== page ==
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Launch Faster and Smarter: How to Streamline New Product Development with Surface Intelligence

As an increasing number of manufacturers adopt the fundamental principles of Industry 4.0, they are reaping the rewards of its key concepts. These include the integration of systems and processes, information transparency, and the commercialization of smart technology. This, in turn, promotes a more efficient and cost-effective manufacturing process across various industries. The outcome is enhanced productivity and ROI, coupled with better quality control and decreased expenses.

This holds true in new product development processes as well. As new product ideas are being developed, production teams are looking at the various manufacturing processes and quality control systems that must be integrated to ensure optimal productivity and consistency. In addition, checkpoints established throughout the production process help ensure that any potential problems are caught early and resolved to avoid expensive delays, waste, and rework further down the line. 

Anticipating potential issues can prove challenging during New Product Development (NPD) for products where surface quality is crucial. Such products include those that necessitate the use of adhesives, paints, sealants, coatings, inks, and cleaning agents. While structural design and manufacturing process concerns can be relatively straightforward to pinpoint and address, mitigating factors can subtly yet significantly impact surface quality. These factors may not become apparent until later in the production cycle, making them more difficult and expensive to rectify.

This is why product development teams must identify the critical stages in the product lifecycle where material surfaces can affect the final product's functionality and performance. Neglecting to prioritize surface quality during quality assurance and quality control can result in extensive troubleshooting, wastage, and rework. 

To avoid such a scenario, including a surface intelligence methodology at the front end of the product development process and adopting digital surface inspection controls is advisable.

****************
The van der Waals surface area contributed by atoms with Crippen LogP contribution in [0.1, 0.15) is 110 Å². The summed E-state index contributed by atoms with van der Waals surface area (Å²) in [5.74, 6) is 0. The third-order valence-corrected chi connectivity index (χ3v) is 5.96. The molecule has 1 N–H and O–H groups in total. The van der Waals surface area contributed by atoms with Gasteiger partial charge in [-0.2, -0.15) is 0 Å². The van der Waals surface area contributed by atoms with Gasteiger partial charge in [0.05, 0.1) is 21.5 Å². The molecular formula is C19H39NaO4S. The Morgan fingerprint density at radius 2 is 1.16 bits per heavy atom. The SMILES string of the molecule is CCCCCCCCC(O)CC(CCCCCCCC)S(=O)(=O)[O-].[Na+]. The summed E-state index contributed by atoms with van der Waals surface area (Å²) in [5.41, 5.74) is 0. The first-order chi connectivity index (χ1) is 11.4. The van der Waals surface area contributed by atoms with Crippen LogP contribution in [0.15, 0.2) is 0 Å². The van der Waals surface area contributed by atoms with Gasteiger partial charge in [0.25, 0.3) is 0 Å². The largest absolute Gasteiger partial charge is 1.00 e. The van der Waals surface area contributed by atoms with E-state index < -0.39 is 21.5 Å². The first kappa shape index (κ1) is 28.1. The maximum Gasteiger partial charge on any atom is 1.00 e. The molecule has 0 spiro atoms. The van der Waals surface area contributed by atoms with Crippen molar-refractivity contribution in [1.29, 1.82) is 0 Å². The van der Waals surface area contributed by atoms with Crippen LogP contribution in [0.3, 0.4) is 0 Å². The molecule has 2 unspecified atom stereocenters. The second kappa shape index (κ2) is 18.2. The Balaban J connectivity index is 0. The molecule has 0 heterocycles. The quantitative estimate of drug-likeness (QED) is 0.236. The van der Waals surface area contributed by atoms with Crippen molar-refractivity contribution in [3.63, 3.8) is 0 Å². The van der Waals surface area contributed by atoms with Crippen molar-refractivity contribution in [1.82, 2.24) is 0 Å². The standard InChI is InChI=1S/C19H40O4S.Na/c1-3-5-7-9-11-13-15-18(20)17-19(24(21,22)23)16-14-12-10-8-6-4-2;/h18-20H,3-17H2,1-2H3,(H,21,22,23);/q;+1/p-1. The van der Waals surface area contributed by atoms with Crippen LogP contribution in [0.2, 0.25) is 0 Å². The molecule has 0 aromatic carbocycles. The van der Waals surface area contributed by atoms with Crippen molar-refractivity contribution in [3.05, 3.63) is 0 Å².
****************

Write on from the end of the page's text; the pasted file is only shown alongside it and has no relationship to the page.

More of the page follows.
Struggling with adhesion failures? Been there. Solved that.

How Does Surface Quality Positively Affect Product Performance?

From the earliest stages of the product concept, NPD teams should be thinking, “How does surface quality positively affect product performance, and how do we preserve that?”

Product design is often done iteratively, but sometimes product performance is not clearly defined throughout the process. To help ensure that surface quality is maintained throughout the product development lifecycle, it should be analyzed any time:

  • Materials for bonding are changed
  • Adhesives/coatings are changed

Product performance parameters are revised

Surface intelligence should always be upfront in the product development strategy because it is a crucial factor in achieving optimal product functionality and performance. But in many cases, it’s simply not on the radar, to the detriment of the product.

New Technology Selection for Continuous Improvement

A key component of Industry 4.0 is Design for Manufacturing (DFM) which is improving or optimizing a product in the development plan phase where it can be done more efficiently and at a lower price point. The fuel that drives the DFM engine is data, which is needed to identify, analyze, and resolve issues early in the product development lifecycle to prevent more significant problems later when the product enters manufacturing.

Technology selection plays a big role in DFM. Selecting the right tools and integrating them into the production process can be the deciding factor in a successful product. For example, suppose a potential problem with surface quality is identified. In that case, there may be several viable courses of action: perhaps a step needs to be added to improve surface prep, such as plasma treatment or improved washing, or a current process needs to be tweaked for higher quality output; a third option might be to change materials.

Appropriate surface quality data provided by a surface intelligence platform is vital for choosing a new process, revising existing procedures, and validation. When the choice is influenced by factors such as regulatory compliance or cost-benefit, data not only enables you to confirm that an alternative process is equivalent or better than the current one, but it also helps reduce risk.